This is a source for analysis, interviews, and commentary on security in Latin America. Herein you will find rumors, the results of off the record interviews, and information you'll not find in international or United States news media.

Wednesday, August 19, 2009

Shifting security realities in Brazil

The Brazilian military announced on 18 August that it will increase troop presence on the country's border with Colombia.

This is a conversation that has been going back and forth between the president's office and the military generals for years. Slowly but surely, the Brazilian military has begun to make a shift from its traditional focus in the southern part of the country, where the assumption is that Argentina is considered the most likely to invade and the Amazon provides the best defense from potential enemies to the north.

Closer ties with Colombia, such as the hot-pursuit fly over agreement, and generally closer cooperation on security matters, has prompted the Brazilians to think more about that border. Exactly where the troops will be concentrated remains a vague detail, but I suspect that Leticia is one destination, as well as certain areas of the infamous "Dog's Head" area.

The Dog's Head refers to the shape of a specific section of the Brazilian-Colombia border, traditionally a haven for illegal gem miners, FARC soldiers, and all sorts of ne'er-do-wells.

Overtly, the military is worried about "spillover" from Colombia's internal conflict, but I wonder to what extent that worry about Venezuela has primed the generals for spillover from that country, in the event of a political meltdown in Caracas.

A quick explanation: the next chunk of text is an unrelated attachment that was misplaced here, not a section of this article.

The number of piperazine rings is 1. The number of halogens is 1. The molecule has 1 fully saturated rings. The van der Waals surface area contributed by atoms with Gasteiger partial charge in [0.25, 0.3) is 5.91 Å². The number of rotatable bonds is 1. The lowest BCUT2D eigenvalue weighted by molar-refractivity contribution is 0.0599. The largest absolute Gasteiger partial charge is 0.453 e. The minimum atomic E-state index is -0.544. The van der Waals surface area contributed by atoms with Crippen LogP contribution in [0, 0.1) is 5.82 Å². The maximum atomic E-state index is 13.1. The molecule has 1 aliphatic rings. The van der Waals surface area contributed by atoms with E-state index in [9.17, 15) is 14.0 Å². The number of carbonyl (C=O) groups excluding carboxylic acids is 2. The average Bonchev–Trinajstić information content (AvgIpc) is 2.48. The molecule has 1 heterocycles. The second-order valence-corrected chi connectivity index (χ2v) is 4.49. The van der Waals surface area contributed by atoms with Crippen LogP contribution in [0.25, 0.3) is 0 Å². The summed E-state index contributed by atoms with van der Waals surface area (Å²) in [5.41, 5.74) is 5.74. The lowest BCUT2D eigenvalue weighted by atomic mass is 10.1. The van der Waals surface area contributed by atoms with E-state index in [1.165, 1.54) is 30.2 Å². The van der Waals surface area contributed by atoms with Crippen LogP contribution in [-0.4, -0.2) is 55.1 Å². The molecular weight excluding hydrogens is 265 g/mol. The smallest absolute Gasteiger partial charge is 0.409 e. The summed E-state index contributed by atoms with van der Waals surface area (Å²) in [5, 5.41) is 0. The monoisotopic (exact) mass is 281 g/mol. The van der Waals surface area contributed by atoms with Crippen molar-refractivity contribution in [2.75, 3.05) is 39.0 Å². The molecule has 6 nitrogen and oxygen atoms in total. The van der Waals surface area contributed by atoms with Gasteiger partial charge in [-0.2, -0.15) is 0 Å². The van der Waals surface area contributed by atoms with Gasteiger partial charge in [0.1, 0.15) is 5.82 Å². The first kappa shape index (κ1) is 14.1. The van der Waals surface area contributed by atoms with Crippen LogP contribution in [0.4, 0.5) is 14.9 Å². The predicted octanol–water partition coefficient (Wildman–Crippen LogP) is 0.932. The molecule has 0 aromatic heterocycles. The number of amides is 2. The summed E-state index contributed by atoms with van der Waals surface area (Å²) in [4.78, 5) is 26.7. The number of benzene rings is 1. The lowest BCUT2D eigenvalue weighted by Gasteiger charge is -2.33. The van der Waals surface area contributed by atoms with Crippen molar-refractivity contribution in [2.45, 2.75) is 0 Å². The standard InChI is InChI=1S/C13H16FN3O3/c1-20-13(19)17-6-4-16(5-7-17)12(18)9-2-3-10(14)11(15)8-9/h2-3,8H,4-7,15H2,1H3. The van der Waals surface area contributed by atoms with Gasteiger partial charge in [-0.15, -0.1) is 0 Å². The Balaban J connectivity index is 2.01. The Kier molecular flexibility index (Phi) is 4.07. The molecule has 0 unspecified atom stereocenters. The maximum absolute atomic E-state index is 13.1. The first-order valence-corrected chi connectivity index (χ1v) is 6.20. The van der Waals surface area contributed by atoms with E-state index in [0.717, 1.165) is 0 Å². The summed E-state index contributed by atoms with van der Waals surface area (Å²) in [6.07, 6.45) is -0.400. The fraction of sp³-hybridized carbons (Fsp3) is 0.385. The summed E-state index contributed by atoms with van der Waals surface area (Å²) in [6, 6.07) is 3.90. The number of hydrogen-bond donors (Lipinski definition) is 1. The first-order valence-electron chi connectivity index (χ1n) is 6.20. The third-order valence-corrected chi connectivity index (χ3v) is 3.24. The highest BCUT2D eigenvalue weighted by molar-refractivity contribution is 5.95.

Brazil would be very careful not to tip off Chavez, so where troops are placed will be very interesting. How close to the Brazilian-Venezuelan border will they go?

More here on the Brazilian-Colombian aspects of this decision. Boz explores today the "post-conflict" scenario in Colombia with the so-called emerging-groups capturing some attention as the newest threat to security in Colombia.


Benjamin N. Gedan said...

As Brazil emerges as a regional leader, I wouldn't be surprised to see closer ties between its military and the Colombian armed forces. It's true, Colombia is not the most popular country in South America these days. But its military is arguably the most professional and battle tested.

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